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We had 17 arborvitaes and lost all of them. They were five years old and had been healthy up to last fall, when I noticed a slight yellowing and an overall "not looking so good." I had them deep root fed at that time and in the spring, but noticed a lot more dead and dropping branches. In less than two weeks they were 90% dead.
I took a branch to the local nursery, which diagnosed spider mites. Unfortunately it was much too late to save them, and six hemlocks planted at the same time were about half gone. So I ripped everything out and replanted.
Now I wonder what to do with the new arborvitaes and sandcherries. Do I start spraying, since I am sure that mites are on the other bushes, junipers which I am treating with Isotox? Or will that harm the new bushes? Should I use a high-pressure water spray on the new ones, since I read on your website that regular water sprays can take care of mites? I really don't want to go through all of this again.
Your frustration is understandable, yet you may be heading for another loss by leaping at the first villain you see. Take a step back to look at how several basic principles of pest management fit into your situation:
1) The presence of a pest (insect, mite or disease) does not mean it's a primary problem. Many pests are secondary to other issues; some occur or proliferate only on plants already weakened by other factors.
2) When all or many of one type of plant on a site develops a problem, review that species and variety to be sure it is right for that site.
3) When multiple species on a site are beset by a single pest, look for overall environmental problems.
If your arbs had died while other plants thrived, I'd say stop planting arbs. But hemlocks and junipers struggled, too. There may be something there that predisposes for mites, allows them to move in and multiply.
Mites like dry heat. They kill plants gradually, not as primary agents but contributors. So I'm nearly certain they are not the sole reason your plants died, not so quickly and with damage beginning and ending in cool, mite-unfriendly weather.
Mites are ever-present but often rise to problem levels on plants weakened by drought. Shady, dry conditions are a double whammy. A plant stressed by drought and low light can't make enough energy or find enough water to keep its own systems running, let alone make the extra it needs to replace what mites draw out.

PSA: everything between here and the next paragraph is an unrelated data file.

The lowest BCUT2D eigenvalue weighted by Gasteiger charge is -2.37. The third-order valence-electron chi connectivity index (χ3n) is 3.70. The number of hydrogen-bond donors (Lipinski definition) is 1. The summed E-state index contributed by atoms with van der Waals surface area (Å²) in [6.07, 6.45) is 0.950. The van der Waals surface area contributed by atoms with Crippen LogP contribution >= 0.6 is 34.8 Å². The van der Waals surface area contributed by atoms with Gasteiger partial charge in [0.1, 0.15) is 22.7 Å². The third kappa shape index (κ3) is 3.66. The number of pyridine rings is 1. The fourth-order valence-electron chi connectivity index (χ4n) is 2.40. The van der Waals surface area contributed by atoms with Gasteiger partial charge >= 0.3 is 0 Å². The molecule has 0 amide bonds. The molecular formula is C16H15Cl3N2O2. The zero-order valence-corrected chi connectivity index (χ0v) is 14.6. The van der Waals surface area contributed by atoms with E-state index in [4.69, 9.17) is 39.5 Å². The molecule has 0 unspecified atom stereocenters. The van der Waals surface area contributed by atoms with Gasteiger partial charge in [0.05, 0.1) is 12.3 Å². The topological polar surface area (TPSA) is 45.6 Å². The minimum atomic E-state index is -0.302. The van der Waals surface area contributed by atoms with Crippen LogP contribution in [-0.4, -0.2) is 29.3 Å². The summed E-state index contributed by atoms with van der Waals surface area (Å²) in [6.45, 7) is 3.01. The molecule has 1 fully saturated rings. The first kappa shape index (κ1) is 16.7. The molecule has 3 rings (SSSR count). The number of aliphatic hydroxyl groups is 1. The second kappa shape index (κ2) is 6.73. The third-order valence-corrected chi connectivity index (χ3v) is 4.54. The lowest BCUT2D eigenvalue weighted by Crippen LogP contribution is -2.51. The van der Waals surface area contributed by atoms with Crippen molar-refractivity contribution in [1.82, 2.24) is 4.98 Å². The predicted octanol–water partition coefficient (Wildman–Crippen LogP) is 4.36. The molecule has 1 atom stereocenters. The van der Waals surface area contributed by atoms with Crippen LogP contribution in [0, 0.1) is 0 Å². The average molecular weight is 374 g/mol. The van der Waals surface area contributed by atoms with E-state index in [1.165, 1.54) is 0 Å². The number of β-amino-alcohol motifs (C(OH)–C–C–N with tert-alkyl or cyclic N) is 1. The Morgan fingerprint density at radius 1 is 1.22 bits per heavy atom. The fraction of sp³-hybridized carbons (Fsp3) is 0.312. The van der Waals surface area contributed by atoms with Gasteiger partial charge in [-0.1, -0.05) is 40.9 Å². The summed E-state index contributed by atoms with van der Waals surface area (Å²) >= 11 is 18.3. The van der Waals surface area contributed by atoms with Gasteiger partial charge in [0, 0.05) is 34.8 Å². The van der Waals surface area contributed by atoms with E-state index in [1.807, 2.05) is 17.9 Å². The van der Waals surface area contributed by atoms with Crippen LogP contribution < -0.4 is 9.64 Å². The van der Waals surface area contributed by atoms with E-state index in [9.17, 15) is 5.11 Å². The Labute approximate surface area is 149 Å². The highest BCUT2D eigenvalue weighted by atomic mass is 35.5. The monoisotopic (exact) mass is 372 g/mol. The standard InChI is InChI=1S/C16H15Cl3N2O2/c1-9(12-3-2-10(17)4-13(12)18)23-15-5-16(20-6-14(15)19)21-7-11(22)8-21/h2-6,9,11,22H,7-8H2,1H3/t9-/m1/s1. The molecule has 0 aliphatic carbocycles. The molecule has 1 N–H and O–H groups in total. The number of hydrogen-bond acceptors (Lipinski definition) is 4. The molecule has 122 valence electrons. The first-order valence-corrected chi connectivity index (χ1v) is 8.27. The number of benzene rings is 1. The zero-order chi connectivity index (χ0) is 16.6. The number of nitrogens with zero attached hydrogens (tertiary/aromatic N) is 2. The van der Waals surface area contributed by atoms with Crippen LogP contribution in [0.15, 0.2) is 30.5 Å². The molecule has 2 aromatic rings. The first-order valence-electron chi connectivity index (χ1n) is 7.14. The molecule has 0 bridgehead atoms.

Most of the years your first arbs were in place were drought years, so they may have still needed pampering when you thought they were a done deal by year two or three. Even in the best conditions plants can take years to replace roots lost in transplant and become truly self sufficient. Larger plants establish more slowly than smaller ones -- figure a year of recovery time for each inch of trunk diameter. So your plants may have been stressed for years, showing it in ways invisible to you such as lower than average growth rate until they developed severe, unmistakable symptoms at the bitter end.
Review your site to see if it offers everything an arb could want.
Is there at least six hours of sun each day? If not, prune overhanging trees or shift the shrubs to improve the light.
How does the soil drain? Arbs, hemlocks and junipers all need well drained soil. You have that if an 18 inch deep hole there, filled with water, will drain completely in less than 24 hours. They need loose, well-aerated soil, too. If the soil beyond the planting holes is hard packed, loosen it and keep it mulched.
How do you water the site? Arbs and hemlocks need steady moisture. They thrive where soil is cool and moist, never soggy, hot or dry. On slopes or hard packed soil, let water trickle so it can seep in. Be certain an area needs water by feeling the soil, don't rely on a timer or wait until plants show wilt.
Is it windy? That's stressful to arbs and hemlocks. Plant wind-loving species like sandcherry upwind, to take the edge off.
Finally, protect this big investment. Hire someone to assess the plants' health, now and a year from now.
If a plant had problems with holey leaves last year...
...buy a magnifier and look at a few of its leaf undersides now. Many pests are just beginning to feed . Deal with them now before leaves become irreversibly damaged. Also, soft solutions such as hosing with plain water and hand-squishing work better in a pest's early stages.
to on-site plant care recommendations. Much better than diagnosis from a specimen, which require the diagnostician to rely on secondhand reports of the site and history -- factors that usually have more bearing on plant trouble than a resident pest.
to hiring any plant care service without checking references. Ask for telephone numbers of satisfied customers whose contact with the service happened at least a year ago. Then ask about long term results when you call to confirm the referral.
Originally published 6/14/03